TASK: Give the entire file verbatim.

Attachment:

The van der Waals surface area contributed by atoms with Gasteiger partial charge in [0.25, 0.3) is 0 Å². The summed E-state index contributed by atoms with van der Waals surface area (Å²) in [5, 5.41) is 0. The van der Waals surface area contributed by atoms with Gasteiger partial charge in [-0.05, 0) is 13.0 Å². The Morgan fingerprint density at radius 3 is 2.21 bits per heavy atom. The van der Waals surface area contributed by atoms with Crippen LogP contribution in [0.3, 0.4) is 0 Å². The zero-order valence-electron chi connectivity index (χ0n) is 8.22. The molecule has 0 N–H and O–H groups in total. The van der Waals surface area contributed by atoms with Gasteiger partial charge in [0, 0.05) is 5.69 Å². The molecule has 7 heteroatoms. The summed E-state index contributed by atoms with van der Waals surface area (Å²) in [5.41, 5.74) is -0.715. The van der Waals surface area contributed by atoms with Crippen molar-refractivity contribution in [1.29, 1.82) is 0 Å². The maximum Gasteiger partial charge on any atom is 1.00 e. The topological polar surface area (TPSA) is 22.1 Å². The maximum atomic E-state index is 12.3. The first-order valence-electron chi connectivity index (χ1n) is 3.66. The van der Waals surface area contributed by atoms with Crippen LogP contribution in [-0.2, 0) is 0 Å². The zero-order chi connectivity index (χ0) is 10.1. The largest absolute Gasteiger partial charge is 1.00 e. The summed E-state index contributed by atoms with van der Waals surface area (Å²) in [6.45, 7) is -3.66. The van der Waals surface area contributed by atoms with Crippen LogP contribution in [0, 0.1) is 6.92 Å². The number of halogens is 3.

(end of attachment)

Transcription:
The van der Waals surface area contributed by atoms with Gasteiger partial charge in [0.25, 0.3) is 0 Å². The summed E-state index contributed by atoms with van der Waals surface area (Å²) in [5, 5.41) is 0. The van der Waals surface area contributed by atoms with Gasteiger partial charge in [-0.05, 0) is 13.0 Å². The Morgan fingerprint density at radius 3 is 2.21 bits per heavy atom. The van der Waals surface area contributed by atoms with Crippen LogP contribution in [0.3, 0.4) is 0 Å². The zero-order valence-electron chi connectivity index (χ0n) is 8.22. The molecule has 0 N–H and O–H groups in total. The van der Waals surface area contributed by atoms with Gasteiger partial charge in [0, 0.05) is 5.69 Å². The molecule has 7 heteroatoms. The summed E-state index contributed by atoms with van der Waals surface area (Å²) in [5.41, 5.74) is -0.715. The van der Waals surface area contributed by atoms with Crippen molar-refractivity contribution in [1.29, 1.82) is 0 Å². The maximum Gasteiger partial charge on any atom is 1.00 e. The topological polar surface area (TPSA) is 22.1 Å². The maximum atomic E-state index is 12.3. The first-order valence-electron chi connectivity index (χ1n) is 3.66. The van der Waals surface area contributed by atoms with Crippen LogP contribution in [-0.2, 0) is 0 Å². The zero-order chi connectivity index (χ0) is 10.1. The largest absolute Gasteiger partial charge is 1.00 e. The summed E-state index contributed by atoms with van der Waals surface area (Å²) in [6.45, 7) is -3.66. The van der Waals surface area contributed by atoms with Crippen LogP contribution in [0, 0.1) is 6.92 Å². The number of halogens is 3.